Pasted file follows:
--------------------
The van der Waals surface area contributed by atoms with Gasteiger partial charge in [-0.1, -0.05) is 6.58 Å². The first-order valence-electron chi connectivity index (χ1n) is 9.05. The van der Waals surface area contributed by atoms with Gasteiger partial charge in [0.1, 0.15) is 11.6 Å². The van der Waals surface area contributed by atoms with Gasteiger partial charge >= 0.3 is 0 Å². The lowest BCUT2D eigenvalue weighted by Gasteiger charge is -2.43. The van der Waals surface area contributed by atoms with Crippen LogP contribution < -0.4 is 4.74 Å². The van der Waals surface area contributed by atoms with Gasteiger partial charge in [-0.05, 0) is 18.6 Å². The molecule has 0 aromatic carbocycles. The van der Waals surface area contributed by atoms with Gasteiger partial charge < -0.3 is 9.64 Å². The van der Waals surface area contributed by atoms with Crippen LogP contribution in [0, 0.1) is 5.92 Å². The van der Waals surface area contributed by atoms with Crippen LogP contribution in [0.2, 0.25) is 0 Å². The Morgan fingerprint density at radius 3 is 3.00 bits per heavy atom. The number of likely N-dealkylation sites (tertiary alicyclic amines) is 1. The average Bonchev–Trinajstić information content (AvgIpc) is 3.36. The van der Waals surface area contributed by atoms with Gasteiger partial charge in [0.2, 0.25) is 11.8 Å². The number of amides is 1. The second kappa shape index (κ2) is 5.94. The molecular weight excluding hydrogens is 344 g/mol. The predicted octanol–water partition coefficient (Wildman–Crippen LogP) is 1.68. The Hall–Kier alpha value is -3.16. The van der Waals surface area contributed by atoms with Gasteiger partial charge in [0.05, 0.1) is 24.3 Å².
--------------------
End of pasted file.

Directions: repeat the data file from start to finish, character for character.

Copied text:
The van der Waals surface area contributed by atoms with Gasteiger partial charge in [-0.1, -0.05) is 6.58 Å². The first-order valence-electron chi connectivity index (χ1n) is 9.05. The van der Waals surface area contributed by atoms with Gasteiger partial charge in [0.1, 0.15) is 11.6 Å². The van der Waals surface area contributed by atoms with Gasteiger partial charge >= 0.3 is 0 Å². The lowest BCUT2D eigenvalue weighted by Gasteiger charge is -2.43. The van der Waals surface area contributed by atoms with Crippen LogP contribution < -0.4 is 4.74 Å². The van der Waals surface area contributed by atoms with Gasteiger partial charge in [-0.05, 0) is 18.6 Å². The molecule has 0 aromatic carbocycles. The van der Waals surface area contributed by atoms with Gasteiger partial charge < -0.3 is 9.64 Å². The van der Waals surface area contributed by atoms with Crippen LogP contribution in [0, 0.1) is 5.92 Å². The van der Waals surface area contributed by atoms with Crippen LogP contribution in [0.2, 0.25) is 0 Å². The Morgan fingerprint density at radius 3 is 3.00 bits per heavy atom. The number of likely N-dealkylation sites (tertiary alicyclic amines) is 1. The average Bonchev–Trinajstić information content (AvgIpc) is 3.36. The van der Waals surface area contributed by atoms with Gasteiger partial charge in [0.2, 0.25) is 11.8 Å². The number of amides is 1. The second kappa shape index (κ2) is 5.94. The molecular weight excluding hydrogens is 344 g/mol. The predicted octanol–water partition coefficient (Wildman–Crippen LogP) is 1.68. The Hall–Kier alpha value is -3.16. The van der Waals surface area contributed by atoms with Gasteiger partial charge in [0.05, 0.1) is 24.3 Å².